“There is vast potential for innovation and digitalisation” – Tim Kunde, co-founder of Friendsurance
Since the conception of the first credit card in the 1950’s, we have been driving towards a goal of making our spending and finances coherent and secure. One could say this was the birth of Fintech and it has become an integral part of business today. From a piece of plastic with a magnetic strip, to an incorruptible digital ledger of economic transactions like Blockchain technology.
Insurance is also an enduring business and comes hand in hand with financial services, so naturally Insurtech was destined to be born. However, the PwC Global Fintech report last year stated that very few insurance companies are embracing Insurtech in their strategies, with only 28% exploring partnerships.
It’s safe to say this wave is yet to crash, but there are a select few startups and branches of traditional insurance companies that are willing to take the plunge.
The Price Comparison Shift
Since the noughties, consumers have been using online services such as uSwitch and Confused.com to search and compare insurance quotes – with car insurance often being a key point of focus for these websites. These companies helped lead the way in transforming how we explore and compare insurance providers – making the process instantaneous.
Our need for the best possible deals at our earliest convenience has led to companies appealing to us in the palm of our hands. With smartphone browsing overtaking desktop surfing for the first time this year for adults in the UK, the consumer journey for insurance buying is naturally becoming a mobile and app-based process. Smartphone apps allow insurers to cut their costs for call centres and offices whilst delivering a service that is tailored to customers’ growing demand for a quick and effortless experience.
This is the basis of startup company Cuvva, which launched in late 2015 and allows users to insure themselves on any car for as little as one hour long. You need to know the registration number and approximate value of the car, take a few verification pictures and you will get an instant quote. At the heart of Cuvva is flexibility – a key attribute with the idea of ownership diminishing.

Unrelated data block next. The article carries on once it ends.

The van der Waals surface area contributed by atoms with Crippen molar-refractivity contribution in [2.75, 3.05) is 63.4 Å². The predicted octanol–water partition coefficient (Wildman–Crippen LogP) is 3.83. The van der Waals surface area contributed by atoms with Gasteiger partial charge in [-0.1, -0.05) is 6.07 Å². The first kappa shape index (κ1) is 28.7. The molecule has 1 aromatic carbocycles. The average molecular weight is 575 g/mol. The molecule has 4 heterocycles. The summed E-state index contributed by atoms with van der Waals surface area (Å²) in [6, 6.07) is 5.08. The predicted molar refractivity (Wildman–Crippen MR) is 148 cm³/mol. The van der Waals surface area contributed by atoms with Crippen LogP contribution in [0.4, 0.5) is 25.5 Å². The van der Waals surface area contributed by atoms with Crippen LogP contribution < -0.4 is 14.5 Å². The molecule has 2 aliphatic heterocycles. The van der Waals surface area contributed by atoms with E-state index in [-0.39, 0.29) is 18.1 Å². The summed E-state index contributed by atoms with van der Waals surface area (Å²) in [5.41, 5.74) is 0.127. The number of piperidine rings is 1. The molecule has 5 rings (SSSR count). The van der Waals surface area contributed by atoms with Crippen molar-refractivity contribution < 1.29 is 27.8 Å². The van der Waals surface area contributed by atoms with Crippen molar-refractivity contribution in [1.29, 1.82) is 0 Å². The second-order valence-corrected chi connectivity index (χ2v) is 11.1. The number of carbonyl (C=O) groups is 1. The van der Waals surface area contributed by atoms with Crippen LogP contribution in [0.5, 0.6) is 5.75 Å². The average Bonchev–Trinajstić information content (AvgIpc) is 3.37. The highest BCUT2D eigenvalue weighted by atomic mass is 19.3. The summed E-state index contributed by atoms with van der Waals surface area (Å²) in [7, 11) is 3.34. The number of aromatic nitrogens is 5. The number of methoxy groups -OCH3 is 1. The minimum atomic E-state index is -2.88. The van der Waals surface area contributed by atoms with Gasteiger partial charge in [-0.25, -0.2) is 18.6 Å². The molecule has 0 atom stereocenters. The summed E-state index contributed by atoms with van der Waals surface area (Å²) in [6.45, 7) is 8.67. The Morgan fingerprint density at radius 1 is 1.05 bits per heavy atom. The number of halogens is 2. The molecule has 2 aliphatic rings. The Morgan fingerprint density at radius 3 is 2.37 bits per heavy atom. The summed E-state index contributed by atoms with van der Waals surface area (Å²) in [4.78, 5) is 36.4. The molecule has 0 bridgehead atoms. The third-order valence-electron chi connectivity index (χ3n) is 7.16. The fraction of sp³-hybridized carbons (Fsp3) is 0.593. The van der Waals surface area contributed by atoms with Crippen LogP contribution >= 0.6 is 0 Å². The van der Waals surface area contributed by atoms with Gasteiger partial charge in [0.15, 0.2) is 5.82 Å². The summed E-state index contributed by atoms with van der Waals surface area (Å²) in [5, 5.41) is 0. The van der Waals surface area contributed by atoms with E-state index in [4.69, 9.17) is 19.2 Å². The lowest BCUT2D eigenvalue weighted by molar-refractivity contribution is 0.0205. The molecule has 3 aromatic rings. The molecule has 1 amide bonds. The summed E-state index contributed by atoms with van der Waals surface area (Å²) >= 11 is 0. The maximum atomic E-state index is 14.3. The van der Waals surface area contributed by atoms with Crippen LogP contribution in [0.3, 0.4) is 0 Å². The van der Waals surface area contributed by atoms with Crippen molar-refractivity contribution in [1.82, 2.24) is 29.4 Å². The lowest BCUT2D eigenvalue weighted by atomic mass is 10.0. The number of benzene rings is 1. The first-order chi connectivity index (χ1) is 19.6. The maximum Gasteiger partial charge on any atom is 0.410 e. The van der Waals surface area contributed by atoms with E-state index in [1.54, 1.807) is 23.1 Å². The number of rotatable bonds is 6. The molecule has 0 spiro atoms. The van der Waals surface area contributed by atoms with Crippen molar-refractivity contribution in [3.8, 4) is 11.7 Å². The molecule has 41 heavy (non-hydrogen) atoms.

With smart-homes becoming all the rage with Alexa, Google Home, Hive and Apple’s HomePod round the corner, it makes sense that there should be an app that controls and protects it all. Neos is an app that detects home disturbances with sensors and live camera to identify intruders, leaks and fires.
They are the UK’s first connected home insurance specialist and have been described as “revolutionising insurance by providing preventative smart-home technology as part of your policy” by The Times. It would appear they have caught the attention of Aviva, Munich RE and Hiscox, who have helped the startup raise £1 million in investments.
Despite this, many major players are still being tentative in their approach to these startups, despite their potential and promising market appeal.
A survey conducted by Towers Watson in 2015 stated that 92% of Millennials are willing to participate in a usage-based insurance program by downloading a smartphone app.
Although older age demographics are heavily active online, Millennials and Generation Z will be the audience that is most in-tune with online and application-based services, with their touch screen devices essentially becoming an extension of their limbs.
Back Me Up is a project started by Ageas Insurance built for Millennial consumers. Through the type of low-cost cover they offer and the nature of their application, they are one of the few major traditional insurance companies making their own digital footprint in this market. The user can insure multiple valuables costing £7.99 – £16.99 for up to £1000 per item added. The app relies on taking pictures of precious valuables, a process this generation is not estranged to.
The service specifically targets young people, such as students, who often need to insure personal luxuries, like a laptop, phone or a bike. Because these generations are typically more digitally savvy and price conscious, they’re less brand loyal and more focused on accessibility or a convenient system that suits their needs.
So, with Insurtech establishing itself as a stand-alone investment sector – especially on mobile – can we expect this momentum to build?
We already know from a press conference held in May that Aviva explicitly stated they want to become a fintech company. Though they have made progress in the sector through their MyAviva and Aviva Drive applications, they still have a long way to go in their digital transformation.
It would seem like many other companies, they are slowly transforming their business model by upping internal digitisation projects to £100 million a year. As CEO Mark Wilson stated “I don’t know how big a lot of this stuff can get, but we think it can get pretty big pretty quickly”. An appropriate ethos for an industry that deals in risk.